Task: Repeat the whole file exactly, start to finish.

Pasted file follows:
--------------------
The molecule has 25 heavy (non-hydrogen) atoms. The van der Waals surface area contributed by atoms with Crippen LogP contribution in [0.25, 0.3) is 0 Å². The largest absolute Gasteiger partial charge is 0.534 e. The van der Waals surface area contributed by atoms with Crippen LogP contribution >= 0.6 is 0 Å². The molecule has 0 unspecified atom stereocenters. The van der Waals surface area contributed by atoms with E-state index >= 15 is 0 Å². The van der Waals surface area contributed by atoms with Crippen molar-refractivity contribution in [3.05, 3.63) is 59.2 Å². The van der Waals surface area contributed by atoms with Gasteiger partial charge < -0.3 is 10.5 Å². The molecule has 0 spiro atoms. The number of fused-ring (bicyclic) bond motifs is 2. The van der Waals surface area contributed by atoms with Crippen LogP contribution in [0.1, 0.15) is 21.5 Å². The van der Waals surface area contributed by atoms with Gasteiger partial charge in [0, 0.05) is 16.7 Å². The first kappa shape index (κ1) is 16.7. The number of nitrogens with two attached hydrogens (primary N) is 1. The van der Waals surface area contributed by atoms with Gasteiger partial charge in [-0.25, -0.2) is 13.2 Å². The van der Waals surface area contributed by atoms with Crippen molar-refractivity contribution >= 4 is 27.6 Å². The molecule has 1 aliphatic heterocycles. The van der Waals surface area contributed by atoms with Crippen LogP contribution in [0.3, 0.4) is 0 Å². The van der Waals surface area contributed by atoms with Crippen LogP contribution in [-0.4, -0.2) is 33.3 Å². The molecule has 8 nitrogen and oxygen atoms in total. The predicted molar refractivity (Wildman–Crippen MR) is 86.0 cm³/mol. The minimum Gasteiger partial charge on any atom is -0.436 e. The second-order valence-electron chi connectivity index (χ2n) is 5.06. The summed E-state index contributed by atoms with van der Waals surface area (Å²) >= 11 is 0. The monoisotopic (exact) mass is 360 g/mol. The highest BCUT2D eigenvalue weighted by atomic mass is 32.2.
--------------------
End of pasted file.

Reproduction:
The molecule has 25 heavy (non-hydrogen) atoms. The van der Waals surface area contributed by atoms with Crippen LogP contribution in [0.25, 0.3) is 0 Å². The largest absolute Gasteiger partial charge is 0.534 e. The van der Waals surface area contributed by atoms with Crippen LogP contribution >= 0.6 is 0 Å². The molecule has 0 unspecified atom stereocenters. The van der Waals surface area contributed by atoms with E-state index >= 15 is 0 Å². The van der Waals surface area contributed by atoms with Crippen molar-refractivity contribution in [3.05, 3.63) is 59.2 Å². The van der Waals surface area contributed by atoms with Gasteiger partial charge < -0.3 is 10.5 Å². The molecule has 0 spiro atoms. The number of fused-ring (bicyclic) bond motifs is 2. The van der Waals surface area contributed by atoms with Crippen LogP contribution in [0.1, 0.15) is 21.5 Å². The van der Waals surface area contributed by atoms with Gasteiger partial charge in [0, 0.05) is 16.7 Å². The first kappa shape index (κ1) is 16.7. The number of nitrogens with two attached hydrogens (primary N) is 1. The van der Waals surface area contributed by atoms with Gasteiger partial charge in [-0.25, -0.2) is 13.2 Å². The van der Waals surface area contributed by atoms with Crippen molar-refractivity contribution >= 4 is 27.6 Å². The molecule has 1 aliphatic heterocycles. The van der Waals surface area contributed by atoms with Crippen LogP contribution in [0.3, 0.4) is 0 Å². The van der Waals surface area contributed by atoms with Crippen LogP contribution in [-0.4, -0.2) is 33.3 Å². The molecule has 8 nitrogen and oxygen atoms in total. The predicted molar refractivity (Wildman–Crippen MR) is 86.0 cm³/mol. The minimum Gasteiger partial charge on any atom is -0.436 e. The second-order valence-electron chi connectivity index (χ2n) is 5.06. The summed E-state index contributed by atoms with van der Waals surface area (Å²) >= 11 is 0. The monoisotopic (exact) mass is 360 g/mol. The highest BCUT2D eigenvalue weighted by atomic mass is 32.2.